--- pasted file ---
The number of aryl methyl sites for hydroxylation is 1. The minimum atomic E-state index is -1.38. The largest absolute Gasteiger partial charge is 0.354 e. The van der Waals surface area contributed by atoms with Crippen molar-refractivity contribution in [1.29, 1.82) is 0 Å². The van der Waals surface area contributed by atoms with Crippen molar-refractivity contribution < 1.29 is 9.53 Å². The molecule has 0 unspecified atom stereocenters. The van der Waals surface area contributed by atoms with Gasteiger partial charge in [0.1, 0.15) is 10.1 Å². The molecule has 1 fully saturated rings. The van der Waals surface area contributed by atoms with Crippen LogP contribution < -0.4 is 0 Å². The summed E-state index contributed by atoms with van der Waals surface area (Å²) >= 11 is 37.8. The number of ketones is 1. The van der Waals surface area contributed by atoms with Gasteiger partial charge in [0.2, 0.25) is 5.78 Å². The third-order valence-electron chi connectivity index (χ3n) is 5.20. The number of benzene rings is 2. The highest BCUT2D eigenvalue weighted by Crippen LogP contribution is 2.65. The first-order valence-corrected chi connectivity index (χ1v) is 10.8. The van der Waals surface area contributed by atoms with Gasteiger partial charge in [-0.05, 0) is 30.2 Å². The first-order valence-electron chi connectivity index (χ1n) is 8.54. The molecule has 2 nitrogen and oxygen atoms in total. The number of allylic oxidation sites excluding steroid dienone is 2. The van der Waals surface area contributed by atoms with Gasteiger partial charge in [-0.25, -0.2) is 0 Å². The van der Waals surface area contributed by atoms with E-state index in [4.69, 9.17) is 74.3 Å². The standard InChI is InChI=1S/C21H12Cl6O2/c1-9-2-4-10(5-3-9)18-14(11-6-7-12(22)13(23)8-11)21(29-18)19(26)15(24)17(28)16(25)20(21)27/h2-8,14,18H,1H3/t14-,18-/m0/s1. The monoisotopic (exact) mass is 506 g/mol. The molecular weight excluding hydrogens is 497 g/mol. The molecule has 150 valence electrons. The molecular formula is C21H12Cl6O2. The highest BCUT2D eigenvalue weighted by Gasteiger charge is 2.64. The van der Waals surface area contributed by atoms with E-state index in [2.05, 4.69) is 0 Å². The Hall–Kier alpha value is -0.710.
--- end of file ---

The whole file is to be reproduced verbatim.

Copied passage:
The number of aryl methyl sites for hydroxylation is 1. The minimum atomic E-state index is -1.38. The largest absolute Gasteiger partial charge is 0.354 e. The van der Waals surface area contributed by atoms with Crippen molar-refractivity contribution in [1.29, 1.82) is 0 Å². The van der Waals surface area contributed by atoms with Crippen molar-refractivity contribution < 1.29 is 9.53 Å². The molecule has 0 unspecified atom stereocenters. The van der Waals surface area contributed by atoms with Gasteiger partial charge in [0.1, 0.15) is 10.1 Å². The molecule has 1 fully saturated rings. The van der Waals surface area contributed by atoms with Crippen LogP contribution < -0.4 is 0 Å². The summed E-state index contributed by atoms with van der Waals surface area (Å²) >= 11 is 37.8. The number of ketones is 1. The van der Waals surface area contributed by atoms with Gasteiger partial charge in [0.2, 0.25) is 5.78 Å². The third-order valence-electron chi connectivity index (χ3n) is 5.20. The number of benzene rings is 2. The highest BCUT2D eigenvalue weighted by Crippen LogP contribution is 2.65. The first-order valence-corrected chi connectivity index (χ1v) is 10.8. The van der Waals surface area contributed by atoms with Gasteiger partial charge in [-0.05, 0) is 30.2 Å². The first-order valence-electron chi connectivity index (χ1n) is 8.54. The molecule has 2 nitrogen and oxygen atoms in total. The number of allylic oxidation sites excluding steroid dienone is 2. The van der Waals surface area contributed by atoms with Gasteiger partial charge in [-0.25, -0.2) is 0 Å². The van der Waals surface area contributed by atoms with E-state index in [4.69, 9.17) is 74.3 Å². The standard InChI is InChI=1S/C21H12Cl6O2/c1-9-2-4-10(5-3-9)18-14(11-6-7-12(22)13(23)8-11)21(29-18)19(26)15(24)17(28)16(25)20(21)27/h2-8,14,18H,1H3/t14-,18-/m0/s1. The monoisotopic (exact) mass is 506 g/mol. The molecular weight excluding hydrogens is 497 g/mol. The molecule has 150 valence electrons. The molecular formula is C21H12Cl6O2. The highest BCUT2D eigenvalue weighted by Gasteiger charge is 2.64. The van der Waals surface area contributed by atoms with E-state index in [2.05, 4.69) is 0 Å². The Hall–Kier alpha value is -0.710.